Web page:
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You have offered some great ideas, but I must state that I aimed to make this an economic/efficiency game at its heart. The real Manhattan Project brought many challenges. To me, the most impressive of these was the rapid development of a monstrous industrial engine where none had previously existed.

Your idea about the puzzle element for bomb creation is very interesting. To integrate something like that though, I'd have to slim down what is already there considerably in order to get the length down. This is something I'm working on as it is. Depending on how far I get with it, I might start thinking of spicing up the actual bomb construction. Right now it's "place workers, spend uranium/plutonium, get bomb." As far as I understand, with the gun-type bombs, the design practically was that simple, and it just came down to how much u-235 could be produced. The implosion designs were a different matter entirely, requiring a particular never-before-imagined engineering feat. I've represented this in the game with higher construction costs, and also a "sliding scale" for points on these bombs based on whether you have tested one or not.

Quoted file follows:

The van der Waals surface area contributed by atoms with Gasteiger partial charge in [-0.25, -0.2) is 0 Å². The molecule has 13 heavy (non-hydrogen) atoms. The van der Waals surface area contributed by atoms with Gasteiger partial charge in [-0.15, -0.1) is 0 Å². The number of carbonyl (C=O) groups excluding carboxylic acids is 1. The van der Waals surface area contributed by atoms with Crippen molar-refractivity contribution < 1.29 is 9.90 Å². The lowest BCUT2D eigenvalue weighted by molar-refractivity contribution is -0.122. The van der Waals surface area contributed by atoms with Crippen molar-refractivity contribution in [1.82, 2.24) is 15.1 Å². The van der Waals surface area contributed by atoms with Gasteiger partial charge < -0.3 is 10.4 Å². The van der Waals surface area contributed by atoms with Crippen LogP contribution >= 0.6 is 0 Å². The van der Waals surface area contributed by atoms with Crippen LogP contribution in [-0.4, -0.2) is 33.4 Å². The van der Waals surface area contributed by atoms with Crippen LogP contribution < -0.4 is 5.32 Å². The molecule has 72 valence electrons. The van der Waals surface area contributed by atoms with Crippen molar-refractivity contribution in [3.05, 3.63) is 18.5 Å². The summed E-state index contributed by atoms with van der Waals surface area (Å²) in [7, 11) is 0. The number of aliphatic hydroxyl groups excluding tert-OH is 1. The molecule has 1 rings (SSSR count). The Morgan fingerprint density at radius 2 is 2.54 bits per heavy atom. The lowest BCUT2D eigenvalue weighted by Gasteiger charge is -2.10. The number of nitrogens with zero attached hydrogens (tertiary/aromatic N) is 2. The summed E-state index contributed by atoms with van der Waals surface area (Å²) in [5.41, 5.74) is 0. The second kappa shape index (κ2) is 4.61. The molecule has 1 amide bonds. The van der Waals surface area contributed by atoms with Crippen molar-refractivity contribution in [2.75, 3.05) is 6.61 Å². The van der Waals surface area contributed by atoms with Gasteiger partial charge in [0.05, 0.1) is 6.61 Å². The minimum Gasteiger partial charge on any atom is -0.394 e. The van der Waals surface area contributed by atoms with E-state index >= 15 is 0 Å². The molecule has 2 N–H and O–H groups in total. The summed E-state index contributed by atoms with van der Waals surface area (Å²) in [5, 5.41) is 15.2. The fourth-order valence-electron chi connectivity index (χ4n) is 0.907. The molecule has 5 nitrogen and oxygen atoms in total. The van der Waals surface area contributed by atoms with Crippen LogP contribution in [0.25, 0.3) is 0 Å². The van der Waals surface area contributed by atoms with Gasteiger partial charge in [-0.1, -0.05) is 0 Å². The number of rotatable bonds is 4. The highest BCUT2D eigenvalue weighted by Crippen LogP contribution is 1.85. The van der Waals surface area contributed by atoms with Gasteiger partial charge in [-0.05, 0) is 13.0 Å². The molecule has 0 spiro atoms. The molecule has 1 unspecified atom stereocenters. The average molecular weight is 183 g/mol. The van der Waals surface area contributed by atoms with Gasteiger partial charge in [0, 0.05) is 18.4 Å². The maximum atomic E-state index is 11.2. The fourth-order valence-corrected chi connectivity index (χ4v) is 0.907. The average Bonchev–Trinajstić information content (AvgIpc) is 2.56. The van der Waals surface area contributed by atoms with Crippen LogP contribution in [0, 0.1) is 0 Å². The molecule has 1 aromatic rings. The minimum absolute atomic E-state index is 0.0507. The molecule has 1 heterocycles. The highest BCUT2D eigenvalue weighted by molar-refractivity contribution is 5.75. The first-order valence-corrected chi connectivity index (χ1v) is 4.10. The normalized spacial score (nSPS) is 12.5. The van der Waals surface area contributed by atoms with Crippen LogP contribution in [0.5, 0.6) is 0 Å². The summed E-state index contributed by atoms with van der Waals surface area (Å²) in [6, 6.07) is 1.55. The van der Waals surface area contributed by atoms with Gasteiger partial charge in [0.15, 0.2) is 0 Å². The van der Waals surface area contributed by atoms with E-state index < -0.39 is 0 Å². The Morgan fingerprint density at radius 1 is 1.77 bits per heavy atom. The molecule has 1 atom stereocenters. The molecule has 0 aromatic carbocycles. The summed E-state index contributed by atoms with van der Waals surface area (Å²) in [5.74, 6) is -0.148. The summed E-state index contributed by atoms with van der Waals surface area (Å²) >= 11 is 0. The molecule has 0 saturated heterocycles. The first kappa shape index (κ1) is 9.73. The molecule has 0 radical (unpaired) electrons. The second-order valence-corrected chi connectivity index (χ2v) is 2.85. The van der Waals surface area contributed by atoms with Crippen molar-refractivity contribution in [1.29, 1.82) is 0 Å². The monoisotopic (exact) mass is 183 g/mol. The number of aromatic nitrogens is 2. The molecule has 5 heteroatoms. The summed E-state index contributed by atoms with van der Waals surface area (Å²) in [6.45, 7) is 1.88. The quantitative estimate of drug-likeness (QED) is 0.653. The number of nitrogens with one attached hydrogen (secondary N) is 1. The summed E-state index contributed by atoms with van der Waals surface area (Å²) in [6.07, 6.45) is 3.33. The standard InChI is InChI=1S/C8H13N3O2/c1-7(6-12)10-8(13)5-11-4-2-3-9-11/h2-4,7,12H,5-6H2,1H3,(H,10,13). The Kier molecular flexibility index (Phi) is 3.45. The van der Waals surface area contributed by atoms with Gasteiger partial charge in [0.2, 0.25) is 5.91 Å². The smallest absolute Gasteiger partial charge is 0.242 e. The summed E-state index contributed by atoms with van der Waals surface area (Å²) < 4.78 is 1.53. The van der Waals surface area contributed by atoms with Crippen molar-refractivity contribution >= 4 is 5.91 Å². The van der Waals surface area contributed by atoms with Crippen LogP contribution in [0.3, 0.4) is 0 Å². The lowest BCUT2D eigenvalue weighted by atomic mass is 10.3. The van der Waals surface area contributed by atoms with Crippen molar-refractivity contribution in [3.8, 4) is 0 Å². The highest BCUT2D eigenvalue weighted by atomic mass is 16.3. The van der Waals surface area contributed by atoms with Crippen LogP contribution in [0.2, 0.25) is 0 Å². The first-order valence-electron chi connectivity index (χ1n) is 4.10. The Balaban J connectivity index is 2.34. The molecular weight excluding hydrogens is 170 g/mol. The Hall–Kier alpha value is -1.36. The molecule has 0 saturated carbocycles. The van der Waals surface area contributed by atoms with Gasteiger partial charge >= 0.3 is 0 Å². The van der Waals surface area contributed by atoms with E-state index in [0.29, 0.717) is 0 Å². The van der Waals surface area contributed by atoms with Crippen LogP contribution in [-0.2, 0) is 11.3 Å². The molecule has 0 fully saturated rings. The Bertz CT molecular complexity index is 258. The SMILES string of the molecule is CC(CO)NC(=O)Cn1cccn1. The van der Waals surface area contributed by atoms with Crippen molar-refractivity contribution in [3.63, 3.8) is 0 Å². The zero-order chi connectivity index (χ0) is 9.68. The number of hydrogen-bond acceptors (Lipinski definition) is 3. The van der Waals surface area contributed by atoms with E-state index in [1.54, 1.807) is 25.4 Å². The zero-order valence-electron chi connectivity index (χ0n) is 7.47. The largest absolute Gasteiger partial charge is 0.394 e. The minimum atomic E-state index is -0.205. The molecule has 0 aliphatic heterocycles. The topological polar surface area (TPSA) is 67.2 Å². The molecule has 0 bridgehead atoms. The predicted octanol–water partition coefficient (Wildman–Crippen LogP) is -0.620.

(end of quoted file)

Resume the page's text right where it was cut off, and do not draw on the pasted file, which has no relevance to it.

In any case, I don't see something like this changing the economic nature of the game - only adding thematic flavor.

The game is heavy on engine building. Half of it (maybe more) is what buildings you are able to get and then your timing of activating them.

The invasion feature also sets it apart significantly from other "peaceful" worker placement euros. It doesn't take up lot of space in the rules as written, but the threat of it and occasional execution of it weigh heavily on gameplay. I wouldn't want this any other way.

Mechanically, I think my return to the conventional turn order adds something new to the worker placement foundation. It puts all of the game time back into player turns, since it eliminates end-of-round administration. Even so, I feel like the game is running too long and I'm trying to get it down. I'd love to hear suggestions like yours that add flavor - but that also speed up the game while leaving the engine building intact.



 
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Dann May
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Groovy, I'll have another ponder with those things in mind.